For over 30 years, Marc Thompson has campaigned for HIV awareness including, to make pre-exposure medication (PrEP) available on the NHS. Now, alongside charities, Marc calls for inclusivity and explains how as a society, we can begin to break down barriers to ensure those left out of the conversation are included.
Speaking about broadening the lens on conversations around HIV, Thompson said:
“I went to a couple of events. And I was struck by a couple of things: I was usually one of the only people of colour, telling the story from a historical perspective. And there were usually only one or two women if any at all. That really frustrated me because I knew that there were these really rich narratives that didn’t just belong to cisgendered white men of a certain age: as much as I know that those stories are important. I wanted to broaden the lens.”
Fulfilling this ambition is Thompson’s podcast, We were always here. It started as an oral history project, but has since become a digital tapestry and flagship for inclusivity in conversations around HIV. We were always here looks at the history of HIV and human rights in the UK from new perspectives.
Thompson stated: “My idea was really simple. I wanted to tell the story through voices that have just never been heard. So women, people of colour, young people who are born with HIV, the trans community and sex workers, everybody that was usually on the edges are included.”
The podcast has been recognised for including the stories of people who were affected whilst fighting the epidemic, such as clinicians and volunteers.
He added: “It’s about telling stories so that we have a richer perspective of everything that happened, it’s really important to honour those people.”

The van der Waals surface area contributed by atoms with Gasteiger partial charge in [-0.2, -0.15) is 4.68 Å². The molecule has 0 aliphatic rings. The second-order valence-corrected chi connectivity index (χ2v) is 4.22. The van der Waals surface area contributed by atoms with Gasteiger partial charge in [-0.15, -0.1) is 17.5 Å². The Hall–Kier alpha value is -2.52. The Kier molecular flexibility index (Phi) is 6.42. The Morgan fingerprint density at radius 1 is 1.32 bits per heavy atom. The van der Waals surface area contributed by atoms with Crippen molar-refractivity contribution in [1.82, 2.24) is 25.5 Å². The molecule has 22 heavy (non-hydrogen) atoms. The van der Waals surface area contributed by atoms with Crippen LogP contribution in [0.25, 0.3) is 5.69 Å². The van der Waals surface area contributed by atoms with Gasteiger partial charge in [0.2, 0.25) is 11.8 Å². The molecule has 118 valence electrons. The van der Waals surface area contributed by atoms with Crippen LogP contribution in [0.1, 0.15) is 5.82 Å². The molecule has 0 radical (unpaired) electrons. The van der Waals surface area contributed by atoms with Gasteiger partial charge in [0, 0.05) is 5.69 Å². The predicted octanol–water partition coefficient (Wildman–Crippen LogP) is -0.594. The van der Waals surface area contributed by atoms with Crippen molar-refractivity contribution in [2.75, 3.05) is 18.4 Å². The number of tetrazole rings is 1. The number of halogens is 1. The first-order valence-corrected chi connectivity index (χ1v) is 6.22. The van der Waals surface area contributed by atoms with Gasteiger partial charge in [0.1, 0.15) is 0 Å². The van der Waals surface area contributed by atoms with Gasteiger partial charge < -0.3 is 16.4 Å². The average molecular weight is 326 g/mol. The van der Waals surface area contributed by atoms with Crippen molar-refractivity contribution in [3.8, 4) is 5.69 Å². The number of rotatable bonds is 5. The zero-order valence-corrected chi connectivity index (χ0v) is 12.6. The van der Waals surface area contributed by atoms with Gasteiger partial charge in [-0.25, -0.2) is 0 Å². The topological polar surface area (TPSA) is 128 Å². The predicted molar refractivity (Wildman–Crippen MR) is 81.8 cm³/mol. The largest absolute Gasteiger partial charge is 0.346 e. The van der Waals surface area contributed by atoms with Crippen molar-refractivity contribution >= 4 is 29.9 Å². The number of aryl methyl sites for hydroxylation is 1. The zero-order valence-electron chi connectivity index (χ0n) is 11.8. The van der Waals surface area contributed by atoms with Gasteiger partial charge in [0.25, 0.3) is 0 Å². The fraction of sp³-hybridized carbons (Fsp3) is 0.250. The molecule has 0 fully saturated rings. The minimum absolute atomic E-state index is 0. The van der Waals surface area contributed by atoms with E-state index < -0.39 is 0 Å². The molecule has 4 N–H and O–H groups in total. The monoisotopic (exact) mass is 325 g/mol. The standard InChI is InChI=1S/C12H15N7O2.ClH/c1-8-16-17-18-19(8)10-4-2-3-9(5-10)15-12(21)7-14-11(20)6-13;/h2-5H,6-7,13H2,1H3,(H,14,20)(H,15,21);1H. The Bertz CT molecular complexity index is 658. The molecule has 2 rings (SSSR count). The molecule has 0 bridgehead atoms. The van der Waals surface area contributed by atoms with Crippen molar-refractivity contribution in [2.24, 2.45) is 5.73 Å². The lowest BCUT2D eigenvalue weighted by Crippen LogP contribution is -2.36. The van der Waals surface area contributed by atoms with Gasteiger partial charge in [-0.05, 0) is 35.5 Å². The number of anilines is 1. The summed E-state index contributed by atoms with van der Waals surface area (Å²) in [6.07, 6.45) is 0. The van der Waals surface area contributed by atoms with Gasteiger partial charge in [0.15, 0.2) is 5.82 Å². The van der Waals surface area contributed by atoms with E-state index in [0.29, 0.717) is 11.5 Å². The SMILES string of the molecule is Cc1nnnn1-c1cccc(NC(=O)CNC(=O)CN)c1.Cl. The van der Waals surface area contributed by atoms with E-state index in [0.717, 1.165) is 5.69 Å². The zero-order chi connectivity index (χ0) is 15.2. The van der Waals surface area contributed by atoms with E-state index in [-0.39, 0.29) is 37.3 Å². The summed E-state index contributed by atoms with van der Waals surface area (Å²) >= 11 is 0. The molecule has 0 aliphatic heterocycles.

Access to healthcare
Across health and social care, in the UK, like many public institutions, systemic racism and sexism, continue to play a major role in people’s health and their experiences when accessing healthcare.
Thompson explains that systemic and institutionalised racism must be acknowledged, to make progress.
Thompson said: “We can’t address HIV stigma until we address the fact that HIV stigma is very often wrapped up in racism, homophobia, sexism, and misogyny. And so until we tackle it from a much more adult, radical view, we’re getting nowhere at all.”
Women of colour, including migrants, have been particularly stigmatised and continue to face barriers when trying to access adequate healthcare in the UK.
In 2002 the Department of Health introduced new regulations to block failed asylum seekers and undocumented migrants from receiving HIV treatment from the NHS. In 2005, the House of Commons Health Select Committee intervened with recommendations that the restrictions should be lifted. However, barriers to healthcare remain the main factor in HIV treatment.
Thompson stated: “In the UK Black women are the second largest group impacted by HIV. They experience higher rates of stigma, due to the intersection of race and gender and continue to be at the bottom of reproductive health charts, you know, all of these things impact people’s lives today.”
The right to health is protected by the Universal Declaration of Human Rights (1948) and in the International Covenant on Economic, Social and Cultural Rights (1966), to which the UK is a signatory. This means the UK is bound by international law to protect the right to health.
Breaking down barriers